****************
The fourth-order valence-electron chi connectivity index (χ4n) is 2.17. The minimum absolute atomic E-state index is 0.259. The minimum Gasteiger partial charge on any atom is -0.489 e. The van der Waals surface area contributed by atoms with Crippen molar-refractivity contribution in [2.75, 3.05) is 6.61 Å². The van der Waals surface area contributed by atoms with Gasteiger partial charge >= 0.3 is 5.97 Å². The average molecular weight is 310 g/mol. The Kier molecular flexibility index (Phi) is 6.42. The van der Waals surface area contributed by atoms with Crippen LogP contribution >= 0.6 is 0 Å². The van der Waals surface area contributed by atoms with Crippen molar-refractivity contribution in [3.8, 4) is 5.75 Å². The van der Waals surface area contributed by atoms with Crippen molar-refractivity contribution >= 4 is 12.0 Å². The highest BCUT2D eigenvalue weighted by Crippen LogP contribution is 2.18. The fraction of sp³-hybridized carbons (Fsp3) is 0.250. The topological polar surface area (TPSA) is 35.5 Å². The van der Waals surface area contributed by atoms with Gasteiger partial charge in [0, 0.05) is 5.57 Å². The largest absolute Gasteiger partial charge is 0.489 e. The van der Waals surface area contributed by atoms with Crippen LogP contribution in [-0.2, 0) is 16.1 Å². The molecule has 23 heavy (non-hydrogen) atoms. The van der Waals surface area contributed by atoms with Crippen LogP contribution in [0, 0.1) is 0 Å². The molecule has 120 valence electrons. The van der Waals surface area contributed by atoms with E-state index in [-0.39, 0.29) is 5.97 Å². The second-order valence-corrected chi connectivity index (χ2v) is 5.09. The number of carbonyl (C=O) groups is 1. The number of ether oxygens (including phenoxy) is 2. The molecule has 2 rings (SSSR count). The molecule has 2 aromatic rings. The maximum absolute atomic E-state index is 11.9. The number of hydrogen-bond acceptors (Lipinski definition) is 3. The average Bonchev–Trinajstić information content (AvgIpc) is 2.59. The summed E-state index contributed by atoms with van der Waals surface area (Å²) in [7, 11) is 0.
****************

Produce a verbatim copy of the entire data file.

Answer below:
The fourth-order valence-electron chi connectivity index (χ4n) is 2.17. The minimum absolute atomic E-state index is 0.259. The minimum Gasteiger partial charge on any atom is -0.489 e. The van der Waals surface area contributed by atoms with Crippen molar-refractivity contribution in [2.75, 3.05) is 6.61 Å². The van der Waals surface area contributed by atoms with Gasteiger partial charge >= 0.3 is 5.97 Å². The average molecular weight is 310 g/mol. The Kier molecular flexibility index (Phi) is 6.42. The van der Waals surface area contributed by atoms with Crippen LogP contribution >= 0.6 is 0 Å². The van der Waals surface area contributed by atoms with Crippen molar-refractivity contribution in [3.8, 4) is 5.75 Å². The van der Waals surface area contributed by atoms with Crippen molar-refractivity contribution >= 4 is 12.0 Å². The highest BCUT2D eigenvalue weighted by Crippen LogP contribution is 2.18. The fraction of sp³-hybridized carbons (Fsp3) is 0.250. The topological polar surface area (TPSA) is 35.5 Å². The van der Waals surface area contributed by atoms with Gasteiger partial charge in [0, 0.05) is 5.57 Å². The largest absolute Gasteiger partial charge is 0.489 e. The van der Waals surface area contributed by atoms with Crippen LogP contribution in [-0.2, 0) is 16.1 Å². The molecule has 23 heavy (non-hydrogen) atoms. The van der Waals surface area contributed by atoms with Crippen LogP contribution in [0, 0.1) is 0 Å². The molecule has 120 valence electrons. The van der Waals surface area contributed by atoms with E-state index in [-0.39, 0.29) is 5.97 Å². The second-order valence-corrected chi connectivity index (χ2v) is 5.09. The number of carbonyl (C=O) groups is 1. The number of ether oxygens (including phenoxy) is 2. The molecule has 2 rings (SSSR count). The molecule has 2 aromatic rings. The maximum absolute atomic E-state index is 11.9. The number of hydrogen-bond acceptors (Lipinski definition) is 3. The average Bonchev–Trinajstić information content (AvgIpc) is 2.59. The summed E-state index contributed by atoms with van der Waals surface area (Å²) in [7, 11) is 0.